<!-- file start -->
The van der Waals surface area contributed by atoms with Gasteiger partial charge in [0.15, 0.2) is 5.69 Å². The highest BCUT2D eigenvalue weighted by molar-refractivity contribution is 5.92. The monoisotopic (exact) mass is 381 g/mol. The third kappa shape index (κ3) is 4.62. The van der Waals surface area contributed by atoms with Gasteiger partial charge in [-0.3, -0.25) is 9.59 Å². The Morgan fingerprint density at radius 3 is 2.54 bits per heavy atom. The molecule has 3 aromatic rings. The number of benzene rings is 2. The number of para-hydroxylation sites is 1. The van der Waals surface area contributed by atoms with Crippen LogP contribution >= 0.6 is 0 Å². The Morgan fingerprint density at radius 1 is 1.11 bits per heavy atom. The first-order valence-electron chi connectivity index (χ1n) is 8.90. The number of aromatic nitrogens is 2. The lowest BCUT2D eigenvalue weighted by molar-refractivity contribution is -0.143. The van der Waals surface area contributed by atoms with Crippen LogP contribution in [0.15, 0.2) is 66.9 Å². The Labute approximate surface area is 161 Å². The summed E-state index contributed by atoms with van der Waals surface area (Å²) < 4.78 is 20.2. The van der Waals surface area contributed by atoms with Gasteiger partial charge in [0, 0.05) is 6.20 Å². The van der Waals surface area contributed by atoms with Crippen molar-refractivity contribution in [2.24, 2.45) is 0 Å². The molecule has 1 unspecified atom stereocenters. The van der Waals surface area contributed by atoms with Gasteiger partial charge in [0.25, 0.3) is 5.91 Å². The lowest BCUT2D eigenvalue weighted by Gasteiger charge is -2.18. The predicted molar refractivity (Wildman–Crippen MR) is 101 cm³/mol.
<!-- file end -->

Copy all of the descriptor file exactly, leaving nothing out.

The van der Waals surface area contributed by atoms with Gasteiger partial charge in [0.15, 0.2) is 5.69 Å². The highest BCUT2D eigenvalue weighted by molar-refractivity contribution is 5.92. The monoisotopic (exact) mass is 381 g/mol. The third kappa shape index (κ3) is 4.62. The van der Waals surface area contributed by atoms with Gasteiger partial charge in [-0.3, -0.25) is 9.59 Å². The Morgan fingerprint density at radius 3 is 2.54 bits per heavy atom. The molecule has 3 aromatic rings. The number of benzene rings is 2. The number of para-hydroxylation sites is 1. The van der Waals surface area contributed by atoms with Crippen LogP contribution >= 0.6 is 0 Å². The Morgan fingerprint density at radius 1 is 1.11 bits per heavy atom. The first-order valence-electron chi connectivity index (χ1n) is 8.90. The number of aromatic nitrogens is 2. The lowest BCUT2D eigenvalue weighted by molar-refractivity contribution is -0.143. The van der Waals surface area contributed by atoms with Crippen LogP contribution in [0.15, 0.2) is 66.9 Å². The Labute approximate surface area is 161 Å². The summed E-state index contributed by atoms with van der Waals surface area (Å²) < 4.78 is 20.2. The van der Waals surface area contributed by atoms with Gasteiger partial charge in [0, 0.05) is 6.20 Å². The van der Waals surface area contributed by atoms with Crippen molar-refractivity contribution in [2.24, 2.45) is 0 Å². The molecule has 1 unspecified atom stereocenters. The van der Waals surface area contributed by atoms with Gasteiger partial charge in [0.25, 0.3) is 5.91 Å². The lowest BCUT2D eigenvalue weighted by Gasteiger charge is -2.18. The predicted molar refractivity (Wildman–Crippen MR) is 101 cm³/mol.